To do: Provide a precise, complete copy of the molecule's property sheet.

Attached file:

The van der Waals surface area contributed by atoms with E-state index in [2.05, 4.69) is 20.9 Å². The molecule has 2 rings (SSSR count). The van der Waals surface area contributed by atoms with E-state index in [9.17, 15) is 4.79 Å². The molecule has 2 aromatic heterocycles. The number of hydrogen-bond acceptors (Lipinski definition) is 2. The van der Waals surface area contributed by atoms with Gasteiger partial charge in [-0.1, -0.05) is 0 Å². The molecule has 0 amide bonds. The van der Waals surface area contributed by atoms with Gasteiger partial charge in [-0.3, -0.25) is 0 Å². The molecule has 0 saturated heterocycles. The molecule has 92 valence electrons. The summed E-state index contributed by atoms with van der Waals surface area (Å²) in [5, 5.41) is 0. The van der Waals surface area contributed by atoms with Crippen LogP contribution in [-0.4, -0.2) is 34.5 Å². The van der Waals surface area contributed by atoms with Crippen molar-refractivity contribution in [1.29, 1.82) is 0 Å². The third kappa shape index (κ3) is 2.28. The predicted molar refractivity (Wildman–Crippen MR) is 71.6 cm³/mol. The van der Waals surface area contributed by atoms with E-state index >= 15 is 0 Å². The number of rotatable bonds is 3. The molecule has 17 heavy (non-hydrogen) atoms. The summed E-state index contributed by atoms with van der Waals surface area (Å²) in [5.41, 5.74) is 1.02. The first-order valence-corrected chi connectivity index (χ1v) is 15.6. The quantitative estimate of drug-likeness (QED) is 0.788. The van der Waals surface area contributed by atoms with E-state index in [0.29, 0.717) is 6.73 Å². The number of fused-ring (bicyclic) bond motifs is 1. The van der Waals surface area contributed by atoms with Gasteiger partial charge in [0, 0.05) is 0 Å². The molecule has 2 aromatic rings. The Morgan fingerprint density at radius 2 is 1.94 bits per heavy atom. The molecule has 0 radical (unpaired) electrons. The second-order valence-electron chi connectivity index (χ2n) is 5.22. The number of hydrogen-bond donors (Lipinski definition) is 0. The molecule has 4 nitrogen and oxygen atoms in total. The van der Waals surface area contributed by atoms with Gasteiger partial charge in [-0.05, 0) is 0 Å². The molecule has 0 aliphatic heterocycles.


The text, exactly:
The van der Waals surface area contributed by atoms with E-state index in [2.05, 4.69) is 20.9 Å². The molecule has 2 rings (SSSR count). The van der Waals surface area contributed by atoms with E-state index in [9.17, 15) is 4.79 Å². The molecule has 2 aromatic heterocycles. The number of hydrogen-bond acceptors (Lipinski definition) is 2. The van der Waals surface area contributed by atoms with Gasteiger partial charge in [-0.1, -0.05) is 0 Å². The molecule has 0 amide bonds. The van der Waals surface area contributed by atoms with Gasteiger partial charge in [-0.3, -0.25) is 0 Å². The molecule has 0 saturated heterocycles. The molecule has 92 valence electrons. The summed E-state index contributed by atoms with van der Waals surface area (Å²) in [5, 5.41) is 0. The van der Waals surface area contributed by atoms with Crippen LogP contribution in [-0.4, -0.2) is 34.5 Å². The van der Waals surface area contributed by atoms with Crippen molar-refractivity contribution in [1.29, 1.82) is 0 Å². The third kappa shape index (κ3) is 2.28. The predicted molar refractivity (Wildman–Crippen MR) is 71.6 cm³/mol. The van der Waals surface area contributed by atoms with E-state index >= 15 is 0 Å². The number of rotatable bonds is 3. The molecule has 17 heavy (non-hydrogen) atoms. The summed E-state index contributed by atoms with van der Waals surface area (Å²) in [5.41, 5.74) is 1.02. The first-order valence-corrected chi connectivity index (χ1v) is 15.6. The quantitative estimate of drug-likeness (QED) is 0.788. The van der Waals surface area contributed by atoms with E-state index in [0.29, 0.717) is 6.73 Å². The number of fused-ring (bicyclic) bond motifs is 1. The van der Waals surface area contributed by atoms with Gasteiger partial charge in [0, 0.05) is 0 Å². The molecule has 2 aromatic rings. The Morgan fingerprint density at radius 2 is 1.94 bits per heavy atom. The molecule has 0 radical (unpaired) electrons. The second-order valence-electron chi connectivity index (χ2n) is 5.22. The number of hydrogen-bond donors (Lipinski definition) is 0. The molecule has 4 nitrogen and oxygen atoms in total. The van der Waals surface area contributed by atoms with Gasteiger partial charge in [-0.05, 0) is 0 Å². The molecule has 0 aliphatic heterocycles.